Cursillo: 'Friends Making Christ Their Friend'

"To be a Christian, rather than to do Christian things," is what it means to be part of the Cursillo Movement, explains Joan Brown, whose term as lay director of Arlington Cursillo ends June 24. Cursillo is a movement in the Church that focuses on the dynamic role of the laity. It began in Spain in the early 1940s when the leaders of the young men’s branch of Catholic Action there "dedicated themselves to bringing the young men of Mallorca, Spain, to know Christ better." They prayed and worked together, "sharing their thoughts about the state of the world and the effectiveness of their efforts to bring the light of Christ to it." In the years after the Spanish Civil War, a pilgrimage to the shrine of St. James the Apostle had been planned, but was postponed until 1948 because of the turmoil brought about by World War II. The spirit of this pilgrimage is described as one of "restlessness, of dissatisfaction with spiritual lukewarmness, … of moving onward," or, ultreya, the Spanish for "onward." The first Cursillo, or "short course of Christianity," was given in the late 1940s and the modern Cursillo Weekend follows its original form. The climate of spiritual renewal that preceded the Second Vatican Council also nurtured the growth of the Cursillo Movement. The first Cursillo in the United States took place in Waco, Texas, in 1957. The movement expanded throughout Texas and to Phoenix, Ariz. In 1959, the first national convention was held and the first Ultreya magazine was published. All weekends were conducted in Spanish until an English-language Cursillo was held in San Angelo, Texas, in 1961. Cursillo spread to Ohio, New York, California, Michigan, Florida, Boston and Washington state. A National Secretariat was formed in 1965 with a link to the National Conference of Catholic Bishops. In 1966, Pope Paul VI told the members of the movement that the "permanent task of the layman will continue to be the infusion of Christianity into life through the encounter and personal friendship with God and in communion with His Brothers." The first Cursillo for men in Northern Virginia was held in April 1966 in Aquia, with a second in May 1968. In May 1969, the first Cursillo for women in Northern Virginia was held. For 17 years Clyde Cook, who died in 1999, served as lay director of the Arlington Diocesan Cursillo Movement, described as his "special apostolate." Arlington Bishop Paul S. Loverde concelebrated a Mass marking the Jubilee Holy Year with an estimated 300 Cursillistas at St. Anthony Church in Falls Church. The bishop spoke about his own Cursillo Weekend and how it had affected his priestly life. "He said he lives daily the effects of that weekend" (ACH 7/13/00). Today the Cursillo Movement claims 7 million participants in 57 countries and is part of the International Catholic Organizations of the Pontifical Council for the laity in Rome. Cursillo is a "gentle way of evangelization," according to Brown. It begins with "sharing your story" and "making a friend," as she did 21 years ago. While Brown was involved in Girl Scouts, she met the woman who became her sponsor in the Cursillo Movement. They developed an enduring friendship, which is still a source of encouragement. Tom Silva will become the seventh lay director of Arlington Cursillo when Brown’s term ends. Bishop Loverde will commission Silva at the closing of Cursillo Weekend on June 24. It was Silva’s wife, Esther, who first became interested in the Cursillo Movement in 1974 while Silva was in the military at Ft. Belvoir. She served as his sponsor when he made his first Cursillo Weekend in January 1975. Silva explains that the Cursillo Movement, "starts with the individual—a person making a friend with another person and these friends making Christ their friend." He sees the role of lay director as a "focal point" for a movement that is already successful and which has been well directed by Brown. Silva encourages anyone who is interested in learning more about the movement to contact him. Prospective candidates are asked to fill out an application and are put in touch with a sponsor. The Cursillo Weekend has been described as having a "powerful effect" on attendees (Cursillistas) who are made aware of the "tremendous love" that God has for them and that they are loved individually and unconditionally by Him. Three Cursillo Weekends for women and two for men are planned for 2001 in the Arlington Diocese. Cursillo Weekend is described as more of an encounter than a retreat. Sponsors accompany the approximately 22 candidates to the tranquil Missionhurst Mission Center in Arlington on a Thursday evening and leave them there. A team of 10 laypersons and a priest or sister lead the Cursillo. During the weekend the sponsor prays for the candidate and performs some form of sacrifice, or palanca, "undertaken specifically to obtain a favor from God." Thursday evening is the "retreat phase" of the three-day weekend and is held in silence with three meditations ("Know Yourself;" "The Prodigal Son" and "The Three Glances of Christ") and sometimes "The Way of the Cross." This phase ends on Friday morning after Mass. The remainder of the weekend consists of discussion, talks by leaders, Mass and reconciliation. On Friday the concentration is on helping the candidates to have a better understanding of themselves. Participants hear five presentations, three by the laity: "Ideals"; "The Layperson as the Church in the World"; and "Holiness." The spiritual directors present "Grace" and "Faith." But the table discussions "prove to be one of the real dynamics of the weekend." Participants then record their experiences in written summaries that are shared in the evening. On Saturday the candidates explore their relationship with God. Three lay presentations—"Formation," "Evangelization" and "Leaders" are given as well as two presentations by the spiritual directors—"Sacraments" and "Obstacles to a Life of Grace." As on Friday, table discussions and written summaries follow. Sunday focuses on an "understanding of ourselves, our relationship with God and how we can help Him in fulfilling His Will." A presentation by one spiritual director, "Christian Life," is followed by three lay presentations, "Study and Evangelization of the Environment," "Christian Community," and "Group Reunion and Ultreya." At the Sunday night Clausura (closing) the candidates enter the larger Cursillo community. The sponsors return to take the candidates home and "into the ‘fourth day,’ the time after the three days of Cursillo when one takes up one’s daily and lifelong task: putting Christianity into life." (Source: The Fundamental Ideas of the Cursillo Movement) Jim Auckland, a new Cursillista, reported that although he was initially hesitant about attending the Cursillo Weekend, it turned out to be "the greatest experience of my life." He explained that, "The message of Jesus was presented in a very loving and caring way." Auckland encourages anyone contemplating a Cursillo Weekend to "let our most holy and blessed mother Mary wrap her arms around you and open your eyes to a magnificent new world!" So that the Cursillo experience does not end with the weekend, there are weekly Friendship Group Reunions and Ultreyas, gatherings of Cursillistas to encourage each other in the "pilgrimage to the Father." The Cursillo Evangelization Workshop teaches that the job of Cursillistas is to find people and meet them in their own environment or workplace. Some ways in which Cursillistas interact with the community are prison ministry, Hospice, SOME (So Others Might Eat), and as lectors or Eucharistic ministers. Pope John Paul II met with 20,000 members of the Cursillo Movement in St. Peter’s Square on July 29, 2000. He told them, "You have learned to look with new eyes at persons, nature, daily events and life as a whole. Many men and women of our time…await from you the light of faith which would also make them rediscover the colors of existence and the joy of feeling loved by God" (ACH 8/3/00). Cursillo Weekends at Missionhurst Mission Center for the remainder of this year will be Oct. 11-14 for men and Nov. 15-18 for women. For information contact Tom Silva at 703/425-8167 or see the Arlington Cursillo web site, http://ArlingtonCursillo.org, where the application for the Cursillo Weekend can be found.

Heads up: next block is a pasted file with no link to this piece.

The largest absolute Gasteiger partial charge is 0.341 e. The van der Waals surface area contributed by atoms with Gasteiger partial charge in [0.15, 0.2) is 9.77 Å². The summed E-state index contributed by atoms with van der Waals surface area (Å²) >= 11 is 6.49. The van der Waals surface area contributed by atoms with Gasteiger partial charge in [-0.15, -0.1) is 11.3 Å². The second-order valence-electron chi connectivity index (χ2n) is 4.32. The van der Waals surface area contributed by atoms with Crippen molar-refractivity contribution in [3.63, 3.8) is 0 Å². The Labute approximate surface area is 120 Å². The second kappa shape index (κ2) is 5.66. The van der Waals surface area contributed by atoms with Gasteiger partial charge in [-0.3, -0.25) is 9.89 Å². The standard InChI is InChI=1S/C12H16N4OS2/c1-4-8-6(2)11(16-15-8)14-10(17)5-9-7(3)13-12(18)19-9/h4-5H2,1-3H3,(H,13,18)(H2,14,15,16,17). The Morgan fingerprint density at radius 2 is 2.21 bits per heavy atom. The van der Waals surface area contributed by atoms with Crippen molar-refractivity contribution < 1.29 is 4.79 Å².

Copyright ?2001 Arlington Catholic Herald.  All rights reserved.

© Arlington Catholic Herald 2001